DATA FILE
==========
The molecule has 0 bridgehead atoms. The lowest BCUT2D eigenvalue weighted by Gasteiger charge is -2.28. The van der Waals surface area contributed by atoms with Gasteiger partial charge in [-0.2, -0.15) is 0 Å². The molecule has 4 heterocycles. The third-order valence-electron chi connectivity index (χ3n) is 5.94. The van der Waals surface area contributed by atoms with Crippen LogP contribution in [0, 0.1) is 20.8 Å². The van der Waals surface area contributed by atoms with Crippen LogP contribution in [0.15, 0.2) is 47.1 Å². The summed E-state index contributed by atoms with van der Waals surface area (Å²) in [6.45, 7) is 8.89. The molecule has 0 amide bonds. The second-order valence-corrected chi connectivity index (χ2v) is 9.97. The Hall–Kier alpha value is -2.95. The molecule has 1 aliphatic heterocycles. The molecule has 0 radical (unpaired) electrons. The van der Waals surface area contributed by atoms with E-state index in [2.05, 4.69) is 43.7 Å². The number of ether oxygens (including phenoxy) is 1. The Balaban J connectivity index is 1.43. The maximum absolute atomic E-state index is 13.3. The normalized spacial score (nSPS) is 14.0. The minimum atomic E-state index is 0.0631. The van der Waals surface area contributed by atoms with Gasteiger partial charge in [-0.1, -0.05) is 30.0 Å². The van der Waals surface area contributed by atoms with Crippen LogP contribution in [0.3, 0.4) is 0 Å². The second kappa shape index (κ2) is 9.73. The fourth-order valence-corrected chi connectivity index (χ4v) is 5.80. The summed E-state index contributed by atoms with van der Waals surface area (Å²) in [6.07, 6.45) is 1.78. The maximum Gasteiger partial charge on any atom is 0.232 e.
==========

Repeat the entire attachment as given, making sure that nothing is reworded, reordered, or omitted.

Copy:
The molecule has 0 bridgehead atoms. The lowest BCUT2D eigenvalue weighted by Gasteiger charge is -2.28. The van der Waals surface area contributed by atoms with Gasteiger partial charge in [-0.2, -0.15) is 0 Å². The molecule has 4 heterocycles. The third-order valence-electron chi connectivity index (χ3n) is 5.94. The van der Waals surface area contributed by atoms with Crippen LogP contribution in [0, 0.1) is 20.8 Å². The van der Waals surface area contributed by atoms with Crippen LogP contribution in [0.15, 0.2) is 47.1 Å². The summed E-state index contributed by atoms with van der Waals surface area (Å²) in [6.45, 7) is 8.89. The molecule has 0 amide bonds. The second-order valence-corrected chi connectivity index (χ2v) is 9.97. The Hall–Kier alpha value is -2.95. The molecule has 1 aliphatic heterocycles. The molecule has 0 radical (unpaired) electrons. The van der Waals surface area contributed by atoms with E-state index in [2.05, 4.69) is 43.7 Å². The number of ether oxygens (including phenoxy) is 1. The Balaban J connectivity index is 1.43. The maximum absolute atomic E-state index is 13.3. The normalized spacial score (nSPS) is 14.0. The minimum atomic E-state index is 0.0631. The van der Waals surface area contributed by atoms with Gasteiger partial charge in [-0.1, -0.05) is 30.0 Å². The van der Waals surface area contributed by atoms with Crippen LogP contribution in [0.3, 0.4) is 0 Å². The second kappa shape index (κ2) is 9.73. The fourth-order valence-corrected chi connectivity index (χ4v) is 5.80. The summed E-state index contributed by atoms with van der Waals surface area (Å²) in [6.07, 6.45) is 1.78. The maximum Gasteiger partial charge on any atom is 0.232 e.